First Do No Harm


Funny how we learn things. My path started with a diagnosis of cancer, which eventually led me to creating a directory of wellness practitioners, the ones who truly believe in the first rule of medicine: Do No Harm.

I took many road trips throughout Minnesota because practitioners didn’t, at least 20 years ago, advertise in papers or in the Yellow Pages. They worked locally and got clients by word of mouth.

I visited a lot of health food stores because practitioners posted business cards there and the people in the stores knew nearly every practitioner within a fifty mile radius.

It was in an out of the way health food store where I’d first heard of Weston Price.

I even remember (I think) the sentence, “Weston Price discovered that heart disease followed the movement of wheat throughout the ancient world.”

Think of it. Paleolithic humans were hunter gatherers. They hunted (and fished) and gathered fruits and vegetables. They also gathered grains.

It wasn’t until humans settled into communities that agriculture was invented. One of the first crops to be domesticated was wheat.

If you think about it, the development of agriculture was the greatest change in human nutrition up until the age of industrialism.

Today, however, it is becoming increasingly apparent that over consumption of wheat products is hugely contributing to our unhealthy state (obesity, diabetes, heart disease); highly processed wheat products are even worse, spiking blood sugar, contributing to insulin resistance, and creating Advanced Glycation End products (AGE’s).

What is the overall result? Inflammation. High insulin levels in the blood activate enzymes that increase arachidonic acid resulting in inflammation.

Arachidonic acid is a polyunsaturated fatty acid, an omega-6 that is necessary for good health, until you have a surplus, which leads to inflammation.

Now add to that food sensitivities, such as gluten intolerance, and you’ve got another avenue to inflammation under construction in your digestive system as proteins (gluten) establish a complex cascading effect resulting in an inflammatory response. In this MedScape article, leaky gut syndrome (although they don’t call it that) is discussed. Simply put, once an inflammation is established in the digestive tract causing tissue damage through which these proteins can escape. The body sees them as a foreign invader, attacks these proteins, and establishes that from now on, this is the enemy. So when you again eat that food, your body wants to reject it.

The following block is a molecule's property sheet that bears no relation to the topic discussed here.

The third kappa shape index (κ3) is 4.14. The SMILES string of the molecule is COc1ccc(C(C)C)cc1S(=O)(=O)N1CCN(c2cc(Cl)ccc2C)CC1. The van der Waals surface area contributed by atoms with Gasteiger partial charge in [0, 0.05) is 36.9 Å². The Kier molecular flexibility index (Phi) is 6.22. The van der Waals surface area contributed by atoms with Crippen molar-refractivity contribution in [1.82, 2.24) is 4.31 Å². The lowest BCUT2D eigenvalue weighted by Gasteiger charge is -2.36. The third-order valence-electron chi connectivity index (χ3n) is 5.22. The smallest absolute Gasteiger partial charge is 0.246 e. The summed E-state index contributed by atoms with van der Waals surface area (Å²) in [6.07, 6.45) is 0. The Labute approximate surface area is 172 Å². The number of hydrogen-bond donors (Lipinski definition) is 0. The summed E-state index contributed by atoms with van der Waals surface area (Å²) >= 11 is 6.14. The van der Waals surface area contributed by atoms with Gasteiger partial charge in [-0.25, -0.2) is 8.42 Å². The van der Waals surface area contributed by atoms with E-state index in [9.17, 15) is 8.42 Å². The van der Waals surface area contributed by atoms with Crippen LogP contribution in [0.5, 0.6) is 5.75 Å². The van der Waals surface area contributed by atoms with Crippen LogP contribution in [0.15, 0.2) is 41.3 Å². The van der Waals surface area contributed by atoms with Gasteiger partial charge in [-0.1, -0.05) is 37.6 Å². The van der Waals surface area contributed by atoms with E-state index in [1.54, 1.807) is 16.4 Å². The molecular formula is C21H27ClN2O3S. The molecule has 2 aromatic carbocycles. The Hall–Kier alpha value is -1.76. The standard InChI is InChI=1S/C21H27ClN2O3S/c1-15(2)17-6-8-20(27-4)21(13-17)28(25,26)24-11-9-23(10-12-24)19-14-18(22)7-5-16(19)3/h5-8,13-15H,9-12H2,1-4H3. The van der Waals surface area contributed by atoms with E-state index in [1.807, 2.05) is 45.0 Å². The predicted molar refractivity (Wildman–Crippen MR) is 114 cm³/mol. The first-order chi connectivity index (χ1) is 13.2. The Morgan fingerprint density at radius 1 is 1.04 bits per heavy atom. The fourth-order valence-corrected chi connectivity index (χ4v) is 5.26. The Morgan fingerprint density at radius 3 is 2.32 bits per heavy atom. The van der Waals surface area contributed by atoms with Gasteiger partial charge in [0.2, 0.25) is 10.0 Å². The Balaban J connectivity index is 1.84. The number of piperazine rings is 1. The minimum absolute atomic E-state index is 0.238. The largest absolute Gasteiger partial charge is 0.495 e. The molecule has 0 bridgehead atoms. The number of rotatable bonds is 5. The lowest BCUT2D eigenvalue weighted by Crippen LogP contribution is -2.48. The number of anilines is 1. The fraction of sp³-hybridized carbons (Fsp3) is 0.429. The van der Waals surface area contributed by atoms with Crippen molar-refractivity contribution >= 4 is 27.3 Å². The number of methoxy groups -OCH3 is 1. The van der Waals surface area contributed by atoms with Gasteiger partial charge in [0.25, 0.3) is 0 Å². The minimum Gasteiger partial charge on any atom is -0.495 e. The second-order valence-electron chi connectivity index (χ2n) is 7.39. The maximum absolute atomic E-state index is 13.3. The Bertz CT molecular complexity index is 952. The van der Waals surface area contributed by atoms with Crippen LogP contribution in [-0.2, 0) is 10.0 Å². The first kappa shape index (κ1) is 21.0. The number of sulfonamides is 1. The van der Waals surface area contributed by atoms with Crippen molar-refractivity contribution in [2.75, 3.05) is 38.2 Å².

Now you might not be gluten intolerant, but the number of people who are gluten sensitive, without knowing they are gluten sensitive is giganitc. Even YOU can be sensitive to gluten and not know it. You can find out by going gluten free for a period (two weeks) and then trying it again. It’s amazing how many people feel better just not eating gluten, and just as amazing how bad they feel when they take it up again.

"Gluten is the new tobacco." Gavin Yamey MD

The difference between gluten sensitivity and gluten intolerance is in the intensity of the symptoms.

Here are the symptoms of gluten “intolerance.”

  • Digestive issues: Gas, bloating, diarrhea, or even constipation.

  • Migraine headaches (after digestive problems, this is probably the most common complaint).

  • Brain fog or fatigue, especially eating.

  • A diagnosis of an autoimmune disease such lupus, psoriasis, scleroderma, rheumatoid arthritis, ulcerative colitis, and even Hashimoto’s disease or multiple sclerosis.

  • Chicken skin (Keratosis Pilaris) on the back of your arms as result of a fatty acid and vitamin A deficiency caused by gluten damaging the intestinal tract, resulting in mal-absorption of essential fatty acids.

  • Mood and neurologic issues such anxiety, depression, mood swings, and ADD. Severe mood swings have been reported by some, as well as dizziness loss of balance.

  • Hormone imbalances: PMS, PCOS, or infertility. I have a friend who was having a terrible time with menopause until she went off gluten completely and her symptoms practically vanished.

  • Chronic fatigue or fibromyalgia.

  • Inflammation: swelling and pain in your joints.

Let me reiterate. To determine if you are gluten sensitive, eliminate it from your diet for 2 to 3 weeks. This is much harder than you think since gluten is added to so many processed foods. Thus one way to avoid gluten is to avoid processed foods. So here is a web site: List Of Gluten Free Foods and here is a great book: Living Gluten-Free For Dummies.

Check your store for gluten free bread or visit my latest favorite bakery, Julian Bakery online.

Then simply bring gluten back into your diet and see what happens.

References and Further Reading:

Gluten Intolerance Symptoms – How Do You Know If Gluten Is Making You Sick?

10 Signs You're Gluten Intolerant

Going Gluten-Free


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